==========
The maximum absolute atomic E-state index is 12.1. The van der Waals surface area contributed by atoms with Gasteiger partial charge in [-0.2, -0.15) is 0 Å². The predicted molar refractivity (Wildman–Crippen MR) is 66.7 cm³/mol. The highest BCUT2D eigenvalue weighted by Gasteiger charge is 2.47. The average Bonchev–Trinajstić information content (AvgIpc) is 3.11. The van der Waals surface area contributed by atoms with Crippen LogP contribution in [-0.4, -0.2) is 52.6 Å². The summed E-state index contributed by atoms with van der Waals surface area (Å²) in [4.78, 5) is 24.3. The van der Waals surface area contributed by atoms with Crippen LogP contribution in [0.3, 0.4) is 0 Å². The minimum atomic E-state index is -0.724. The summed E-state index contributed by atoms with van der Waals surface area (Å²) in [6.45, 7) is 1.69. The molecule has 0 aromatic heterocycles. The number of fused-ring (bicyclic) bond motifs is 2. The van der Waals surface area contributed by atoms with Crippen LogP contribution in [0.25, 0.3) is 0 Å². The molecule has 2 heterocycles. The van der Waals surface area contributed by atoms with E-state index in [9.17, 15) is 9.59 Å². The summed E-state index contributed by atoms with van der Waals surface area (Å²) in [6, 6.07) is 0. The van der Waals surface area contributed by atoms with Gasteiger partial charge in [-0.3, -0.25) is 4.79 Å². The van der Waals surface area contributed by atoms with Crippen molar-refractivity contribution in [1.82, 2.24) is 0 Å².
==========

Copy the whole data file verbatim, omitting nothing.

The maximum absolute atomic E-state index is 12.1. The van der Waals surface area contributed by atoms with Gasteiger partial charge in [-0.2, -0.15) is 0 Å². The predicted molar refractivity (Wildman–Crippen MR) is 66.7 cm³/mol. The highest BCUT2D eigenvalue weighted by Gasteiger charge is 2.47. The average Bonchev–Trinajstić information content (AvgIpc) is 3.11. The van der Waals surface area contributed by atoms with Crippen LogP contribution in [-0.4, -0.2) is 52.6 Å². The summed E-state index contributed by atoms with van der Waals surface area (Å²) in [4.78, 5) is 24.3. The van der Waals surface area contributed by atoms with Crippen LogP contribution in [0.3, 0.4) is 0 Å². The minimum atomic E-state index is -0.724. The summed E-state index contributed by atoms with van der Waals surface area (Å²) in [6.45, 7) is 1.69. The molecule has 0 aromatic heterocycles. The number of fused-ring (bicyclic) bond motifs is 2. The van der Waals surface area contributed by atoms with Crippen LogP contribution in [0.25, 0.3) is 0 Å². The molecule has 2 heterocycles. The van der Waals surface area contributed by atoms with E-state index in [9.17, 15) is 9.59 Å². The summed E-state index contributed by atoms with van der Waals surface area (Å²) in [6, 6.07) is 0. The van der Waals surface area contributed by atoms with Gasteiger partial charge in [-0.3, -0.25) is 4.79 Å². The van der Waals surface area contributed by atoms with Crippen molar-refractivity contribution in [1.82, 2.24) is 0 Å².